What Drives Audience Movement?

By Wayne Clouten, BPR

Long-term research conducted by BPR reveals significant levels of turnover in listening preference. What is even more interesting is why people change their listening preference.

On average around 25% of radio listeners in medium to large competitive markets change their radio listening preference (P1 station choice) every month. Of these, around a fifth (5% of market) change for no particular reason, they change because it is their habit and part of their normal listening behaviour. There is nothing you can do to stop this group changing.

Of the remaining 20% the reasons they change are principally divided between reasons that create “Pull” (related to something they perceive as being better on another station) or reasons that generate “Push” (related to something that they disliked or found annoying on their previous station)

The split between “Push” and “Pull” varies depending on format and demography however it is generally 50/50, sometimes reasons that drive “Push” can be as high as 65%.

Traditionally stations place a lot of focus and resources on trying to create “Pull” such as using contesting, advertising and stunts to generate more attention and listening but at least half the battle in building or maintaining audience share is about managing the reasons why your current P1 listeners are switching their listening preference.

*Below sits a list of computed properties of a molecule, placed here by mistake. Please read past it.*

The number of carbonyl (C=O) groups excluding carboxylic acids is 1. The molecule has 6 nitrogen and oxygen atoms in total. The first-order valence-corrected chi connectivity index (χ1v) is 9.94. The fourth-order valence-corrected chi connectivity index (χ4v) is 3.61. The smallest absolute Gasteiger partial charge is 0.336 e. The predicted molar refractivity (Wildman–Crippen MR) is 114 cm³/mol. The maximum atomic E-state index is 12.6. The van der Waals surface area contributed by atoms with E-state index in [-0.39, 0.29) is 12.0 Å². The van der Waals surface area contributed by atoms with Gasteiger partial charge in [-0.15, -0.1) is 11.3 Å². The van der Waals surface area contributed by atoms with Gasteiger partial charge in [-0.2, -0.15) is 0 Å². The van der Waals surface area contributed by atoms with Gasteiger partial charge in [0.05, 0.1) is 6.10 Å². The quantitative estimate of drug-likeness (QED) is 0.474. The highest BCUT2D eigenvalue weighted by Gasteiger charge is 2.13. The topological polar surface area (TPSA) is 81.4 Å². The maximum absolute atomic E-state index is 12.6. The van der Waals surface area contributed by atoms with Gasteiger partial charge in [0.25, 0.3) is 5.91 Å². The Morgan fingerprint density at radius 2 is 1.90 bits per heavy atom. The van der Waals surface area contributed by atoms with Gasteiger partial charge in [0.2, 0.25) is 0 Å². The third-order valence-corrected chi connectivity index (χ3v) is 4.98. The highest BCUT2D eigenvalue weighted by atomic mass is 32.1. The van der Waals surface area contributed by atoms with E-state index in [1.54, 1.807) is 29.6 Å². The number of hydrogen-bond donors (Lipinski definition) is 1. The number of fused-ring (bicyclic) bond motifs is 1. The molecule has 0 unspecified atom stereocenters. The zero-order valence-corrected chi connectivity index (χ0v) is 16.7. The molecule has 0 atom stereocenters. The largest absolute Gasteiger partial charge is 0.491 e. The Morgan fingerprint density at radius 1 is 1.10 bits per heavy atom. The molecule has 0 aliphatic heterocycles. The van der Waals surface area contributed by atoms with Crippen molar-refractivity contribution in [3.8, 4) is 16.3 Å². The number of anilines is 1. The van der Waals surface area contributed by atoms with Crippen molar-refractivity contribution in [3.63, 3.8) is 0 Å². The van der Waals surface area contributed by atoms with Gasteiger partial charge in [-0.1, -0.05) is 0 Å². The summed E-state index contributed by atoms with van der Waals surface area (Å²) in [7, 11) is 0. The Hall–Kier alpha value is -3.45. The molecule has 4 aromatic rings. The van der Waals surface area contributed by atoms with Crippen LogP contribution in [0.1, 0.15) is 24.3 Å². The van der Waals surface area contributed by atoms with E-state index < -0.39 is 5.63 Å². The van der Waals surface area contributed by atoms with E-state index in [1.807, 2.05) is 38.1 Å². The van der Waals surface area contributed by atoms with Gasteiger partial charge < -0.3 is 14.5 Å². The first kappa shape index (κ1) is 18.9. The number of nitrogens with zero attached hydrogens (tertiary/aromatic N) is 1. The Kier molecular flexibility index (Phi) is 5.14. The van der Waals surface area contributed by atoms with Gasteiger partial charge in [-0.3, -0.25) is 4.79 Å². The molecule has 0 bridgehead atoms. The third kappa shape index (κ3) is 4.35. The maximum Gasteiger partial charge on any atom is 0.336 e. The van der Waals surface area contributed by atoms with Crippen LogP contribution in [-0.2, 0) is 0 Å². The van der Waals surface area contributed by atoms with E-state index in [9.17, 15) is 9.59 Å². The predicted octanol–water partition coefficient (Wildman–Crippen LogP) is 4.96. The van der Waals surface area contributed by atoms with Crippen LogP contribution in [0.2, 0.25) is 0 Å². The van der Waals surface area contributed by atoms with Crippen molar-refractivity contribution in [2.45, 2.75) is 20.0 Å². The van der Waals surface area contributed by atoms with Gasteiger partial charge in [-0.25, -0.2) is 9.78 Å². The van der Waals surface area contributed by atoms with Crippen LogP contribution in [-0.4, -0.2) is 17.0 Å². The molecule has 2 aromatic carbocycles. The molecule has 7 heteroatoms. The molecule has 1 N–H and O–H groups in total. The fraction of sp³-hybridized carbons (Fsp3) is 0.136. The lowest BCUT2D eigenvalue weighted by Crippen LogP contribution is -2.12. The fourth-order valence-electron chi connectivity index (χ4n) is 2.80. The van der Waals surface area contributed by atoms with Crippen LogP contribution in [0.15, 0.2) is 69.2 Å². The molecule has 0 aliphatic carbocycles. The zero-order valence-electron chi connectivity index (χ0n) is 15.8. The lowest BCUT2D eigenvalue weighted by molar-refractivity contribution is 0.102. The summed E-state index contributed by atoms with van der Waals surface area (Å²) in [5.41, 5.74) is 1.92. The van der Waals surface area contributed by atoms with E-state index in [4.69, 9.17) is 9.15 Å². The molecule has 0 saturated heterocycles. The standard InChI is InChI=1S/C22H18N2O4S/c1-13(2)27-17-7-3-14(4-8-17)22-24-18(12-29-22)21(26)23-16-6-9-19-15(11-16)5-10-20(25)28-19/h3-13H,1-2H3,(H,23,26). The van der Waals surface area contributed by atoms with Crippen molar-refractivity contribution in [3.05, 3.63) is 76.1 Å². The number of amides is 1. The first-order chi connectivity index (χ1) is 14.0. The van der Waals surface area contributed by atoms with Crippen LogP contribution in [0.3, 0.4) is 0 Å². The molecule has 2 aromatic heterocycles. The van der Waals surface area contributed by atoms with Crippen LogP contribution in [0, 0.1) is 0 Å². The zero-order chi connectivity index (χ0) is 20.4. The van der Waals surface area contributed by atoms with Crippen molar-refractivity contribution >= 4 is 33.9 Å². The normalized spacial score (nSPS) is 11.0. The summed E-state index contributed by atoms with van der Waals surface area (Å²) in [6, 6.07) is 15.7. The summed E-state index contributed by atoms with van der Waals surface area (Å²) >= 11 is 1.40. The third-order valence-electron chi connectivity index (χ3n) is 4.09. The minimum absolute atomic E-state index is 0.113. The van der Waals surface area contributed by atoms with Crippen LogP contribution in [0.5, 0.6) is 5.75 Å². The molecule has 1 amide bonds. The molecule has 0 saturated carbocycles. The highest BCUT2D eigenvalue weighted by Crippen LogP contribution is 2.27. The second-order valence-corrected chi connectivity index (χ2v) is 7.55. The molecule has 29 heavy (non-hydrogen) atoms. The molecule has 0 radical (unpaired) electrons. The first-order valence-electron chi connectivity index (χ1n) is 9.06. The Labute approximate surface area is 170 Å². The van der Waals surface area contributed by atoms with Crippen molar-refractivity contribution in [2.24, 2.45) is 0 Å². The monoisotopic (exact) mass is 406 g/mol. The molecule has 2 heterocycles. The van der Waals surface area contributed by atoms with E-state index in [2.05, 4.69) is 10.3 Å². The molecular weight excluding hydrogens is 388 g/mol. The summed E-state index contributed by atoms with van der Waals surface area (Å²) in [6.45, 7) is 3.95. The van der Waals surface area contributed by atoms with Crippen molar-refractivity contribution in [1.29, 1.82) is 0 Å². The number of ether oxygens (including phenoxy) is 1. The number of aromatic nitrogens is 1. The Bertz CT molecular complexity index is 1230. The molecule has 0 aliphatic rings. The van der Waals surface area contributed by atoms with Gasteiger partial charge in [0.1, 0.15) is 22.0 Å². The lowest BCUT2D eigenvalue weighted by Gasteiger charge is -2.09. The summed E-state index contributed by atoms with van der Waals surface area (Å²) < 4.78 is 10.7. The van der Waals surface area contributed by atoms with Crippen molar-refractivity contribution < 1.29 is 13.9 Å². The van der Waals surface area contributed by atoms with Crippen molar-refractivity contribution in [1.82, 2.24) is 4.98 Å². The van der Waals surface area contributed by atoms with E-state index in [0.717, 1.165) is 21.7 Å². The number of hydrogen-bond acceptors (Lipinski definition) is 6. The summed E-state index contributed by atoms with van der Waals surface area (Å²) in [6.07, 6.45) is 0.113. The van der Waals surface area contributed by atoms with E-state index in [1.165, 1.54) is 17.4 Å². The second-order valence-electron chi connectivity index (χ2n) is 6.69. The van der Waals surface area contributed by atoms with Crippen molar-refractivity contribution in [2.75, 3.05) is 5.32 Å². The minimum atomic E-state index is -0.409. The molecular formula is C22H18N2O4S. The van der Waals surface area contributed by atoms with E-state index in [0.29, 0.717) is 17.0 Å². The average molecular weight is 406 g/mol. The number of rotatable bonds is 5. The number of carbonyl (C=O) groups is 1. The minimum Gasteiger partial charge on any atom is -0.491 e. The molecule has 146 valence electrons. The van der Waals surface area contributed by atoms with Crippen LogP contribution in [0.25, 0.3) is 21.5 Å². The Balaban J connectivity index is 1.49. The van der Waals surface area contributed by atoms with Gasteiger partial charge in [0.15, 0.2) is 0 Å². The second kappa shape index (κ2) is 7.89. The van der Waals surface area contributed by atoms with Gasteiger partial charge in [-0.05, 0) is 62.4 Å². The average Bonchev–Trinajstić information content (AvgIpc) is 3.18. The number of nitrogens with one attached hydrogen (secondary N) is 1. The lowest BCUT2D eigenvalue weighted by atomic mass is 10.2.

A simple way to view the strategic implication of this insight is to imagine your radio station as a bath tub with the water tap turned on and bath plug removed. As water pours in at the top, it just as quickly drains out at the bottom. The task of filling the bathtub is about ensuring more water is flowing into the bath at the top than draining out at the bottom. The task of building a radio stations audience is exactly the same principle. You need to be losing less listening preference then you are gaining.

The other implication of this finding is that much of what a station gains in audience is likely the result of another stations “Push” quite often regardless of what a station may be doing promotionally. In an environment where radio is competing with other audio platforms and winning audience is becoming increasingly more challenging, ensuring that you minimise listening preference loss amongst your P1’s is critical.

How much focus and resources do you place on understanding and managing your stations “Push”?



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